3. A pronged electrical conducting plug for mounting at one of a multiplicity of positions on a mounting panel, said plug comprising a body portion, a downwardly extending friction prong, an upwardly directed socket adapted to fn'ctionally receive the prong of another plug, and a plurality of electrically interconnected spring clips secured about the body, each of said clips having flanged side margins directed inwardly toward the body for pressing into a wire conductor and making good electrical contact therewith and presenting a fine receiving mouth for frictionally yielding and gripping a wire conductor when inserted thereto.

References Cited in the file of this patent UNITED STATES PATENTS 2,062,690 Weynand Dec. 1, 1936 2,295,266 Obszarny Sept. 8, 1942 2,390,706 Hearon Dec. 11, 1945 2,636,067 Kraft Apr. 21, 1953 2,885,602 Emerson et al. May 5, 1959 FOREIGN PATENTS 248,616 Great Britain Mar. 11, 1926 275,225 Great Britain Nov. 3, 1927

Patent Citations
Cited PatentFiling datePublication dateApplicantTitle
US2062690 *Apr 3, 1935Dec 1, 1936Herman WeynandTerminal clip
US2295266 *Aug 18, 1941Sep 8, 1942Guardian Electric Mfg CoSocket for plug-in devices
US2390706 *Nov 29, 1943Dec 11, 1945Hearon Robert JDemonstration apparatus
US2636067 *Nov 18, 1950Apr 21, 1953United Technical LabElectrical wiring terminal
US2885602 *Apr 4, 1955May 5, 1959Ncr CoModular circuit fabrication
GB248616A * Title not available
GB275225A * Title not available
Referenced by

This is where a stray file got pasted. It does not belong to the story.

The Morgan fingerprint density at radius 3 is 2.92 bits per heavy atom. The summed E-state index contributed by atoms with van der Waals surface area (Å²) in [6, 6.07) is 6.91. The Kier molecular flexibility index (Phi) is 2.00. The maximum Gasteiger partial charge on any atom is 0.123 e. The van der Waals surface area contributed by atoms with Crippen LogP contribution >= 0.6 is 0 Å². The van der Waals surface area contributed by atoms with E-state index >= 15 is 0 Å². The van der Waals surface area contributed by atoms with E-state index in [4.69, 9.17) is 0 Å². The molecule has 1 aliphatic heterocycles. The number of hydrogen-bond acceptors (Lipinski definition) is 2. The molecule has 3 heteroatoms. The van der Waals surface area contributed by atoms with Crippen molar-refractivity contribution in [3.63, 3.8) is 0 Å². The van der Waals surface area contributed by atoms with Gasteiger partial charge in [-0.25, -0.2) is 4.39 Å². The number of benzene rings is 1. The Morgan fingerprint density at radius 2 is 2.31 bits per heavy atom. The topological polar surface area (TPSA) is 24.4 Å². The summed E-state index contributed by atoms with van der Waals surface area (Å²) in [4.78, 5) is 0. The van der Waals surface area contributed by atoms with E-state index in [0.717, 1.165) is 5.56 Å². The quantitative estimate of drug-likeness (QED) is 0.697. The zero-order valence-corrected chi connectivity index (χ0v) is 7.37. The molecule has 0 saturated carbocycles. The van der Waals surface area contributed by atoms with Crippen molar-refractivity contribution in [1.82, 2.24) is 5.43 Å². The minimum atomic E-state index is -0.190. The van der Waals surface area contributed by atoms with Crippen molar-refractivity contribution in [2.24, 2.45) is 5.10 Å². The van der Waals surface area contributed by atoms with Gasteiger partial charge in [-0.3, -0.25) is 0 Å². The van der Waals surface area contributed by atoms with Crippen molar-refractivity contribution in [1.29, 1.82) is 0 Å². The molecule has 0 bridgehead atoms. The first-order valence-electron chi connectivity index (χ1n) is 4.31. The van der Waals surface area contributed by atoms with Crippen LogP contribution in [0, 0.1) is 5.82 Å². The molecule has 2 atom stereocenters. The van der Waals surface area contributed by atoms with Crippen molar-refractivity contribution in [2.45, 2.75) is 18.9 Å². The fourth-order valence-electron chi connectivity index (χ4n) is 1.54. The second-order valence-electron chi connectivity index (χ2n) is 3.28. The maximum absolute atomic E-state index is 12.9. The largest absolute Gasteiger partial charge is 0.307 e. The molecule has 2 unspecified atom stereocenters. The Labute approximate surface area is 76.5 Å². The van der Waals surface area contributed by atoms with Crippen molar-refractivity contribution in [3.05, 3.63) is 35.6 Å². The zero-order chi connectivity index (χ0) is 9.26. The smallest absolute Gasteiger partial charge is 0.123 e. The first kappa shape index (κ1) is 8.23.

Citing PatentFiling datePublication dateApplicantTitle
US3085177 *Jul 7, 1960Apr 9, 1963Vry Technical Inst Inc DeDevice for facilitating construction of electrical apparatus
US3093431 *Oct 11, 1961Jun 11, 1963Lewis Richard RElectrical connector for use in an experimental circuit kit
US3181107 *Jul 3, 1963Apr 27, 1965Int Standard Electric CorpContact clamp
US3221293 *Mar 28, 1963Nov 30, 1965Raytheon CoElectric terminal device
US3289323 *May 10, 1965Dec 6, 1966Fondahl John WProject network analyzing method and apparatus
US3340439 *Jul 2, 1965Sep 5, 1967Amp IncMulti-contact connector
US3374556 *Nov 29, 1965Mar 26, 1968Walter P. BrownGame
US3380177 *Aug 25, 1965Apr 30, 1968Ruegg Naegeli & Cie AgCritical path and project evolution review planning device
US3514872 *Aug 11, 1967Jun 2, 1970Lock & Co Ltd A MDevices for building circuit arrangements
US4332434 *Jan 9, 1980Jun 1, 1982Multi-Contact AgElectric terminal and assembly containing same
US4596440 *Mar 6, 1984Jun 24, 1986E. F. Johnson CompanyElectrical probe contact
US4650425 *Apr 1, 1985Mar 17, 1987Economatics (Education) LimitedTechnology teaching apparatus
US4688872 *Jul 28, 1986Aug 25, 1987Adc Telecommunications, Inc.Electrical connector module with multiple connector housings
US4747020 *May 16, 1986May 24, 1988Adc Telecommunications, Inc.Wire distribution apparatus
US8991040 *May 29, 2012Mar 31, 20155eTek, LLCReusable electronic circuit assembling and testing system and uses thereof
US20110070570 *May 28, 2009Mar 24, 2011Stewart Dunnelectronic teaching system incorporating magnets in an insulating baseboard
US20120317801 *Dec 20, 2012Erli ChenReusable electronic circuit assembling and testing system and uses thereof
EP0259873A2 *Sep 10, 1987Mar 16, 1988A/S ModulexAn electronic board, in particular a planning board
Classifications
U.S. Classification439/49, 439/907, 74/7.00R, 439/54, 434/301
International ClassificationH01R12/16, H01R31/02
Cooperative ClassificationH01R31/02, Y10S439/907, H01R12/7076
European ClassificationH01R23/68A, H01R31/02